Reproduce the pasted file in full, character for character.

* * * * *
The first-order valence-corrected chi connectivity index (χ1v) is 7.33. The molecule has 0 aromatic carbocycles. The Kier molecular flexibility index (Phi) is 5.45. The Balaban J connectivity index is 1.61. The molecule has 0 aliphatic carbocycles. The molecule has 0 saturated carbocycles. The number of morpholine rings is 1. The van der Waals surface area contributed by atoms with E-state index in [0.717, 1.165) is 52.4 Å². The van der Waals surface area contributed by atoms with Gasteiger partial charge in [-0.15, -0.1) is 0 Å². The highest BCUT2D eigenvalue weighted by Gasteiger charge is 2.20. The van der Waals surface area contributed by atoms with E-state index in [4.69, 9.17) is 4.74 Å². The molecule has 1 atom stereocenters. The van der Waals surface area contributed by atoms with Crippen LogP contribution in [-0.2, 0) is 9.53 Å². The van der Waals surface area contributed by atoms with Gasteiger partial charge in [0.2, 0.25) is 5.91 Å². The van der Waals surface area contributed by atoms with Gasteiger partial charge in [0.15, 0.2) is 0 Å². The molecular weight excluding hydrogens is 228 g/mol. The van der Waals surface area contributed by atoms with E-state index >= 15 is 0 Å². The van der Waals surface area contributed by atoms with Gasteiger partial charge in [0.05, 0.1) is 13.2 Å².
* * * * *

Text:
The first-order valence-corrected chi connectivity index (χ1v) is 7.33. The molecule has 0 aromatic carbocycles. The Kier molecular flexibility index (Phi) is 5.45. The Balaban J connectivity index is 1.61. The molecule has 0 aliphatic carbocycles. The molecule has 0 saturated carbocycles. The number of morpholine rings is 1. The van der Waals surface area contributed by atoms with E-state index in [0.717, 1.165) is 52.4 Å². The van der Waals surface area contributed by atoms with Gasteiger partial charge in [-0.15, -0.1) is 0 Å². The highest BCUT2D eigenvalue weighted by Gasteiger charge is 2.20. The van der Waals surface area contributed by atoms with E-state index in [4.69, 9.17) is 4.74 Å². The molecule has 1 atom stereocenters. The van der Waals surface area contributed by atoms with Crippen LogP contribution in [-0.2, 0) is 9.53 Å². The van der Waals surface area contributed by atoms with Gasteiger partial charge in [0.2, 0.25) is 5.91 Å². The van der Waals surface area contributed by atoms with Gasteiger partial charge in [0.15, 0.2) is 0 Å². The molecular weight excluding hydrogens is 228 g/mol. The van der Waals surface area contributed by atoms with E-state index >= 15 is 0 Å². The van der Waals surface area contributed by atoms with Gasteiger partial charge in [0.05, 0.1) is 13.2 Å².